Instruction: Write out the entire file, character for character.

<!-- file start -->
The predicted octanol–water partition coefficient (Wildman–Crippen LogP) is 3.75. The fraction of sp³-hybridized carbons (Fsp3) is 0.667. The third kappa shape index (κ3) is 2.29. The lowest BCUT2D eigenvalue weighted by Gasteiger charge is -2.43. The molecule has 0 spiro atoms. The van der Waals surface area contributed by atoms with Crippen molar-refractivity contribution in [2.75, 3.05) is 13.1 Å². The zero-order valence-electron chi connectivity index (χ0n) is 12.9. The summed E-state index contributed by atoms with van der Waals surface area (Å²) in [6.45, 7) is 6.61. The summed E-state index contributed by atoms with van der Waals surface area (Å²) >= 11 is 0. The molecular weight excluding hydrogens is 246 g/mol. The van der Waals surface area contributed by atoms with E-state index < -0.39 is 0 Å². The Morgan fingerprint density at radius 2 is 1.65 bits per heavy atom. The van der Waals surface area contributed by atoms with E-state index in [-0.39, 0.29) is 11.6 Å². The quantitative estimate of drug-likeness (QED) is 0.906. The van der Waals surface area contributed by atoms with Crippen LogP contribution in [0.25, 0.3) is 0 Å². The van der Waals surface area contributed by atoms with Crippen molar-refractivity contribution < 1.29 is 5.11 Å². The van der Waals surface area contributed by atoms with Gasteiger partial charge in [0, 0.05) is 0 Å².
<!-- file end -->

The predicted octanol–water partition coefficient (Wildman–Crippen LogP) is 3.75. The fraction of sp³-hybridized carbons (Fsp3) is 0.667. The third kappa shape index (κ3) is 2.29. The lowest BCUT2D eigenvalue weighted by Gasteiger charge is -2.43. The molecule has 0 spiro atoms. The van der Waals surface area contributed by atoms with Crippen molar-refractivity contribution in [2.75, 3.05) is 13.1 Å². The zero-order valence-electron chi connectivity index (χ0n) is 12.9. The summed E-state index contributed by atoms with van der Waals surface area (Å²) in [6.45, 7) is 6.61. The summed E-state index contributed by atoms with van der Waals surface area (Å²) >= 11 is 0. The molecular weight excluding hydrogens is 246 g/mol. The van der Waals surface area contributed by atoms with E-state index < -0.39 is 0 Å². The Morgan fingerprint density at radius 2 is 1.65 bits per heavy atom. The van der Waals surface area contributed by atoms with E-state index in [-0.39, 0.29) is 11.6 Å². The quantitative estimate of drug-likeness (QED) is 0.906. The van der Waals surface area contributed by atoms with Crippen LogP contribution in [0.25, 0.3) is 0 Å². The van der Waals surface area contributed by atoms with Crippen molar-refractivity contribution < 1.29 is 5.11 Å². The van der Waals surface area contributed by atoms with Gasteiger partial charge in [0, 0.05) is 0 Å².